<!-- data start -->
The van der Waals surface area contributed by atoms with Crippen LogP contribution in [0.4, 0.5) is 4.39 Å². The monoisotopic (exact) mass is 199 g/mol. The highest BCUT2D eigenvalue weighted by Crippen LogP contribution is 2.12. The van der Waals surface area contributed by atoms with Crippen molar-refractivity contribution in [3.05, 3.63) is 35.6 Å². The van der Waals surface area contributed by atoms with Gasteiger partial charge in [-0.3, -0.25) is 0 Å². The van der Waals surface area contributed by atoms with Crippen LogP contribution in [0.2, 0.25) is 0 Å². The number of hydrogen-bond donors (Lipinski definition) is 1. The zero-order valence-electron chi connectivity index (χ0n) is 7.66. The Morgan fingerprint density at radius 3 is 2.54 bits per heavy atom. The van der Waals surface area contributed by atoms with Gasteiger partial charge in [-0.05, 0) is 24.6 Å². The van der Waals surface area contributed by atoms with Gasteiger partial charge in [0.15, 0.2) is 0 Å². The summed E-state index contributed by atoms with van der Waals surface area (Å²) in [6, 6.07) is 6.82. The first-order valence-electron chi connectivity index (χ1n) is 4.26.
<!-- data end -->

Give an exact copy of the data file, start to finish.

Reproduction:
The van der Waals surface area contributed by atoms with Crippen LogP contribution in [0.4, 0.5) is 4.39 Å². The monoisotopic (exact) mass is 199 g/mol. The highest BCUT2D eigenvalue weighted by Crippen LogP contribution is 2.12. The van der Waals surface area contributed by atoms with Crippen molar-refractivity contribution in [3.05, 3.63) is 35.6 Å². The van der Waals surface area contributed by atoms with Gasteiger partial charge in [-0.3, -0.25) is 0 Å². The van der Waals surface area contributed by atoms with Crippen LogP contribution in [0.2, 0.25) is 0 Å². The number of hydrogen-bond donors (Lipinski definition) is 1. The zero-order valence-electron chi connectivity index (χ0n) is 7.66. The Morgan fingerprint density at radius 3 is 2.54 bits per heavy atom. The van der Waals surface area contributed by atoms with Gasteiger partial charge in [-0.05, 0) is 24.6 Å². The van der Waals surface area contributed by atoms with Gasteiger partial charge in [0.15, 0.2) is 0 Å². The summed E-state index contributed by atoms with van der Waals surface area (Å²) in [6, 6.07) is 6.82. The first-order valence-electron chi connectivity index (χ1n) is 4.26.